By Nicole Greenhouse, Archivist
American Jewish Historical Society and the Center for Jewish History are proud
to highlight the AJHS Counter Culture Collections, a set
of over 170 linear feet of 25 smaller collections documenting Jewish involvement
in left politics, the Jewish Renewal movement, the Peace movement, and Jewish
student activism in the 20th century. Materials in the Counter Culture Collection
date as early as anti-war activism in the 1940s to the explosion of
counter-cultural output during the 1960s and 1970s to the contemporary
successor organizations of the counter cultural movement.
earliest materials in Counter Culture Collection focus on Jewish activism
combating war. In 1941, the Jewish Peace Fellowship
was founded to support Jewish conscientious objectors in World War II. Over
time, the Jewish Peace Fellowship also supported objectors during Vietnam War and wars in the Middle East up
until the present day.
of of “JPF Tidings”, Fall 1956; Jewish Peace Fellowship Records; I-189; Box 25,
Folder 9; American Jewish Historical Society.
AJHS also holds the records of an early founder
of the Jewish Peace Fellowship, Arthur
Lelyveld, who was an activist
rabbi in Omaha and Ohio. He was most known for his civil rights activities, as
well as his work for the American Jewish Congress (AJC). AJC also had other
activist members, including Virginia
Snitow, who fought for equal
rights for women and was an outspoken opponent on issues of racial inequality, the
Vietnam War, and nuclear power.
Virginia Snitow lights candles on Israel
Birthday cake at Convention Banquet, with Rabbi Arthur Lelyveld, Shad Polier,
Michael S. Comay, and Theodore Bikel; American Jewish Congress Records; I-77;
Box 745; Folder 31; American Jewish Historical Society.
solidarity with people of color during the Civil Rights movement also appears
throughout the collections, especially in Jews for Urban Justice
Records, an organization formed in 1966 in Washington DC,
to end discriminatory practices within the Jewish community. Jews for Urban Justice was also a sponsor of
the first Freedom Seder in 1969, written by Arthur Waskow,
an interfaith event held on the
first anniversary of Martin Luther King Jr.’s death.
Cover of “An Abbreviated History of Jews
for Urban Justice”; Jews for Urban Justice (Washington, D.C.) Records; I-159;
Box 1; Folder 7; American Jewish Historical Society.
In addition to being
involved in the political aspects of the Counter Culture movement, Jews also began to focus on anti-establishment
and alternative practices in Judaism. Waskow
and other rabbis, like Goldie
Milgram, were leaders in the
Jewish Renewal movement, which featured nontraditional aspects of
Judaism—mysticism and egalitarianism. Havurah were also a significant aspect of
the Jewish Renewal movement; both Shira
Eve Epstein and Riv-Ellen
Prell studied Jewish
communes and prayer groups that identified as havurot.
for Beit Havurah Legal Defense Fund Benefit; Riv-Ellen Prell Papers;
P-795; Box 1; Folder 6; American Jewish
Waskow was also a member of Breira, founded in 1973 and one of the first Jewish
organizations to advocate for a two-state solution for Israel and Palestine.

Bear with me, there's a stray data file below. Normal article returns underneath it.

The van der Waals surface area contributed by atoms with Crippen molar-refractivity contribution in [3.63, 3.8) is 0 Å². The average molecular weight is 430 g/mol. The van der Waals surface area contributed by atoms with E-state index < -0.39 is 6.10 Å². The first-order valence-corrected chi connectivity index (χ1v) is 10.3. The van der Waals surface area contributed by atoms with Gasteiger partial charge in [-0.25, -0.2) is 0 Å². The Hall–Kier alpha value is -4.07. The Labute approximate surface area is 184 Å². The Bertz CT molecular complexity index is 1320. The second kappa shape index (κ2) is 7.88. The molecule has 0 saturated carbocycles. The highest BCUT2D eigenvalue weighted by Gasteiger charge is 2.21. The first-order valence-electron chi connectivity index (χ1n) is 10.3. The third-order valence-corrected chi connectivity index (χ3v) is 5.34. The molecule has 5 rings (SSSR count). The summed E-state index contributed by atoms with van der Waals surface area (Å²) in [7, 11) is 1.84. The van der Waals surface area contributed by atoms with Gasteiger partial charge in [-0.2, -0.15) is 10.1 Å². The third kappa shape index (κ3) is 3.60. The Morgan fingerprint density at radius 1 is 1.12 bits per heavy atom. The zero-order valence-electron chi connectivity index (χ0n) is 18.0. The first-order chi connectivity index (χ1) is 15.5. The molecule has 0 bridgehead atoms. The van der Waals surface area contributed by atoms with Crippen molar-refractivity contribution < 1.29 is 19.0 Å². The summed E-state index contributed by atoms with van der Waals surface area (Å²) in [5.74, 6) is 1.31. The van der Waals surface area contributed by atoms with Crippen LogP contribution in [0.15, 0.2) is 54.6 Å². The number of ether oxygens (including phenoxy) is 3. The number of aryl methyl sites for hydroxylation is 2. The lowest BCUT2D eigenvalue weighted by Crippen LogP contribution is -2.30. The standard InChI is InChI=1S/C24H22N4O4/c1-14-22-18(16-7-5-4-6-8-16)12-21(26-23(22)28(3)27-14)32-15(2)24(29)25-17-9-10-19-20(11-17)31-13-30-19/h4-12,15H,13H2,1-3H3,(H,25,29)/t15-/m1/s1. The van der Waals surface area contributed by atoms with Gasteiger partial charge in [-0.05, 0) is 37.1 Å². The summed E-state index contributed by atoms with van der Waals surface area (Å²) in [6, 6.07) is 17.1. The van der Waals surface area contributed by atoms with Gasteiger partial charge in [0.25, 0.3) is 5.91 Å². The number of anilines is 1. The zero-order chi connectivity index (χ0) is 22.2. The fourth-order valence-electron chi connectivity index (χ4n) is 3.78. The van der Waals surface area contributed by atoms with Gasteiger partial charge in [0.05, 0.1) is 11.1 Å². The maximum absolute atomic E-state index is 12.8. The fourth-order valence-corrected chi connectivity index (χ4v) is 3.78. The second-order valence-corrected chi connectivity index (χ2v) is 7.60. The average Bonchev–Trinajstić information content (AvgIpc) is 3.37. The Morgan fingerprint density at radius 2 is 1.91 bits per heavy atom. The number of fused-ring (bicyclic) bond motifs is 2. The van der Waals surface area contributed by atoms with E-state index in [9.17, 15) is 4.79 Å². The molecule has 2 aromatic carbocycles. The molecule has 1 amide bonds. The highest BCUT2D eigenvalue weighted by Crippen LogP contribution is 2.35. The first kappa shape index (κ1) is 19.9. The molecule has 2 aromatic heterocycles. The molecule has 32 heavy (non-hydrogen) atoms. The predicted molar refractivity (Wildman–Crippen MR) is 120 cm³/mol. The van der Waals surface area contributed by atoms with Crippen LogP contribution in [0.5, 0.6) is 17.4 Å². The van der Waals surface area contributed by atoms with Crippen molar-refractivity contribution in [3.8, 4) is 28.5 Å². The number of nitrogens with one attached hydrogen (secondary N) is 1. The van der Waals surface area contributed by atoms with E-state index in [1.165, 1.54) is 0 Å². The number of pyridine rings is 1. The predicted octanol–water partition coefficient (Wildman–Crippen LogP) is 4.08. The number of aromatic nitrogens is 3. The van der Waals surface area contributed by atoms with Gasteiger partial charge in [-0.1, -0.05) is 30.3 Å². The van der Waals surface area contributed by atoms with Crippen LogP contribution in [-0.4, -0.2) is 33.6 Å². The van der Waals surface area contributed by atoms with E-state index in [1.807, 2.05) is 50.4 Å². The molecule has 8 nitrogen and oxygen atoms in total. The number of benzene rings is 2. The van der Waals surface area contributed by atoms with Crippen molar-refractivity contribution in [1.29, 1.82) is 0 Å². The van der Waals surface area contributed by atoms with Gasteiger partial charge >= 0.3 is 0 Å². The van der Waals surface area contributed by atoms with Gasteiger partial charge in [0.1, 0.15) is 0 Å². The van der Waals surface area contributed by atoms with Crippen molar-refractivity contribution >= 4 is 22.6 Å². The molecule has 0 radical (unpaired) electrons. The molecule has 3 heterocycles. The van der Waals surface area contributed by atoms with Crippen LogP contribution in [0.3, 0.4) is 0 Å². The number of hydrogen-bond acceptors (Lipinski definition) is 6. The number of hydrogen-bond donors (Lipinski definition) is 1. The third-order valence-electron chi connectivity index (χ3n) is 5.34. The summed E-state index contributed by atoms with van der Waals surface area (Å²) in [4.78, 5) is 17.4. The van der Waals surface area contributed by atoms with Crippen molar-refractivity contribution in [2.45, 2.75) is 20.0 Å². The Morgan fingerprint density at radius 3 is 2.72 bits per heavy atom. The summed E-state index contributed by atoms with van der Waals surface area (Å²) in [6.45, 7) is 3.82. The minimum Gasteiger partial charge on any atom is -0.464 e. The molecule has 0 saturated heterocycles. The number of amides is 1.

Although Breira was short lived, it led to the establishment of other Jewish
organizations that worked toward a two-state solution, including both the New
Jewish Agenda and Brit
Tzedek v’Shalom. Both
Breira and the New Jewish Agenda were co-founded by Gerald
Got Your Back, Mr. President: A Pledge to Support for President Obama’s Pursuit
of Israeli Palestinian Peace” Postcard, 2008; Brit Tzedek
v’Shalom/Jewish Alliance for Justice and Peace Records; I-587; Box
10; Folder 13; American Jewish
Students and other young people were influential
in pushing for progressive change in the Jewish establishment. In 1969, a group
of students organized a series of disruptions at the Council of Jewish
Federations and Welfare Fund’s General Assembly. Out of these demonstrations
grew the North American Jewish Students Appeal, an umbrella organization made up of student
organizations on college campuses. Member groups like the
North American Jewish Students Network, Progressive Zionist Caucus, Student Struggle for Soviet Jewry, and Lights
in Action aimed to promote Jewish life on college
campuses, often through activism. Student organizations were also prolific
publishers, in addition to NAJSA’s Jewish
Student Press Service’s publishing
efforts, AJHS also holds hundreds of other student publications in their Jewish
Student Organizations Collection.
Cover of “Jewish Student Review,” November
1970; Jewish Student Organizations Collection; I-61; Box 27; Folder 1; American
Jewish Historical Society.
Other collections at AJHS focused on Counter Culture include the Jewish
Labor Committee Records, Vermont
Chapter of the New Jewish Agenda Records, Trees and Life for Vietnam Records, Leonard
Fein Papers, Ruth
Abusch-Magder Papers, Jack
Jacobs Papers, Jack
Nusan Porter Papers, and the
general Jewish Counter Culture Collection.
Also materials in these collections focus on a number of issues often
associated with the Left, such as feminism, nuclear disarmament,
environmentalism, LGBT rights, global peace, workers rights, racial inequality,
and criticism of Israeli policy.
All these collections are open for public use in the Lillian Goldman Reading
Room, come visit the Center for Jewish History to study these records from our partner the American Jewish Historical Society.